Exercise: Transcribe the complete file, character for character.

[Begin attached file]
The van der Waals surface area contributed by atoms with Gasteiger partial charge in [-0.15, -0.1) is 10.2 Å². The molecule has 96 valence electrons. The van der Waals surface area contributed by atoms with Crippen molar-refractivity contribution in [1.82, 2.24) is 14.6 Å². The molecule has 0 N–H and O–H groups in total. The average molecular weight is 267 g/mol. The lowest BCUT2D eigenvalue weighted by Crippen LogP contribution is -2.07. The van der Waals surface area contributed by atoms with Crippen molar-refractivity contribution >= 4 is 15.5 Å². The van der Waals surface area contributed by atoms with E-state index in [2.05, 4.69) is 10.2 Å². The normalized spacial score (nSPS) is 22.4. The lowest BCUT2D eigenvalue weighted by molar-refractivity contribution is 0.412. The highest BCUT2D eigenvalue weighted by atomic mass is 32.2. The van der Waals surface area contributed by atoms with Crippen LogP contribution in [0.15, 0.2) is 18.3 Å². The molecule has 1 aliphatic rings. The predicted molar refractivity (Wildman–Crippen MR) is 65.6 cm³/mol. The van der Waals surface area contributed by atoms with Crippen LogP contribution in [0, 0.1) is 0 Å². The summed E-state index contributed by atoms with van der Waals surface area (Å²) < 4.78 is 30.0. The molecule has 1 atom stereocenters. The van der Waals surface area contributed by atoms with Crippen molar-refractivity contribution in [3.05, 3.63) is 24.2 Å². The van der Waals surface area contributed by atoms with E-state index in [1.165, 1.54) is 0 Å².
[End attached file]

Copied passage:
The van der Waals surface area contributed by atoms with Gasteiger partial charge in [-0.15, -0.1) is 10.2 Å². The molecule has 96 valence electrons. The van der Waals surface area contributed by atoms with Crippen molar-refractivity contribution in [1.82, 2.24) is 14.6 Å². The molecule has 0 N–H and O–H groups in total. The average molecular weight is 267 g/mol. The lowest BCUT2D eigenvalue weighted by Crippen LogP contribution is -2.07. The van der Waals surface area contributed by atoms with Crippen molar-refractivity contribution >= 4 is 15.5 Å². The van der Waals surface area contributed by atoms with E-state index in [2.05, 4.69) is 10.2 Å². The normalized spacial score (nSPS) is 22.4. The lowest BCUT2D eigenvalue weighted by molar-refractivity contribution is 0.412. The highest BCUT2D eigenvalue weighted by atomic mass is 32.2. The van der Waals surface area contributed by atoms with Crippen LogP contribution in [0.15, 0.2) is 18.3 Å². The molecule has 1 aliphatic rings. The predicted molar refractivity (Wildman–Crippen MR) is 65.6 cm³/mol. The van der Waals surface area contributed by atoms with Crippen LogP contribution in [0, 0.1) is 0 Å². The summed E-state index contributed by atoms with van der Waals surface area (Å²) < 4.78 is 30.0. The molecule has 1 atom stereocenters. The van der Waals surface area contributed by atoms with Crippen molar-refractivity contribution in [3.05, 3.63) is 24.2 Å². The van der Waals surface area contributed by atoms with E-state index in [1.165, 1.54) is 0 Å².